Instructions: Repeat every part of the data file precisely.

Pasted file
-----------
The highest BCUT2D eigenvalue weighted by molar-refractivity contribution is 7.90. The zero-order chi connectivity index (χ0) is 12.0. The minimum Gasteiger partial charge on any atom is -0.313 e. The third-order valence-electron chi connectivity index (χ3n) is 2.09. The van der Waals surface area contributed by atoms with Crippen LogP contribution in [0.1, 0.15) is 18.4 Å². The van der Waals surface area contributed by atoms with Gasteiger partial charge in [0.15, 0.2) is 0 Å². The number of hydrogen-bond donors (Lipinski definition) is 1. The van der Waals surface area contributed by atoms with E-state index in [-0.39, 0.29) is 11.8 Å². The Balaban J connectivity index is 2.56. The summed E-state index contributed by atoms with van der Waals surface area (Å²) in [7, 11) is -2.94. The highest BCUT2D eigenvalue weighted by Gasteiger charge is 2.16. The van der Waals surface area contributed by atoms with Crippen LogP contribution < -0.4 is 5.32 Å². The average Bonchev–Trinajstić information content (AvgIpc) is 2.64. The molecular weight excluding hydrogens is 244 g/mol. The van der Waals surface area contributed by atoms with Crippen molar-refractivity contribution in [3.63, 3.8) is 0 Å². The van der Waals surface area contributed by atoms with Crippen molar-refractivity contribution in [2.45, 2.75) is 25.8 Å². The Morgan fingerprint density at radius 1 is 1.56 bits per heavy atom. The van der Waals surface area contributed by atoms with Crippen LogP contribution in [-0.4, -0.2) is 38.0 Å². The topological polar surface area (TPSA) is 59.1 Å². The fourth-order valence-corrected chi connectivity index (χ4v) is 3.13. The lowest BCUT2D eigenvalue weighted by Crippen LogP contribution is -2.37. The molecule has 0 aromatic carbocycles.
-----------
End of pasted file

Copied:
The highest BCUT2D eigenvalue weighted by molar-refractivity contribution is 7.90. The zero-order chi connectivity index (χ0) is 12.0. The minimum Gasteiger partial charge on any atom is -0.313 e. The third-order valence-electron chi connectivity index (χ3n) is 2.09. The van der Waals surface area contributed by atoms with Crippen LogP contribution in [0.1, 0.15) is 18.4 Å². The van der Waals surface area contributed by atoms with Gasteiger partial charge in [0.15, 0.2) is 0 Å². The number of hydrogen-bond donors (Lipinski definition) is 1. The van der Waals surface area contributed by atoms with E-state index in [-0.39, 0.29) is 11.8 Å². The Balaban J connectivity index is 2.56. The summed E-state index contributed by atoms with van der Waals surface area (Å²) in [7, 11) is -2.94. The highest BCUT2D eigenvalue weighted by Gasteiger charge is 2.16. The van der Waals surface area contributed by atoms with Crippen LogP contribution < -0.4 is 5.32 Å². The average Bonchev–Trinajstić information content (AvgIpc) is 2.64. The molecular weight excluding hydrogens is 244 g/mol. The van der Waals surface area contributed by atoms with Crippen molar-refractivity contribution in [3.63, 3.8) is 0 Å². The van der Waals surface area contributed by atoms with Crippen molar-refractivity contribution in [2.45, 2.75) is 25.8 Å². The Morgan fingerprint density at radius 1 is 1.56 bits per heavy atom. The van der Waals surface area contributed by atoms with Crippen LogP contribution in [-0.4, -0.2) is 38.0 Å². The topological polar surface area (TPSA) is 59.1 Å². The fourth-order valence-corrected chi connectivity index (χ4v) is 3.13. The lowest BCUT2D eigenvalue weighted by Crippen LogP contribution is -2.37. The molecule has 0 aromatic carbocycles.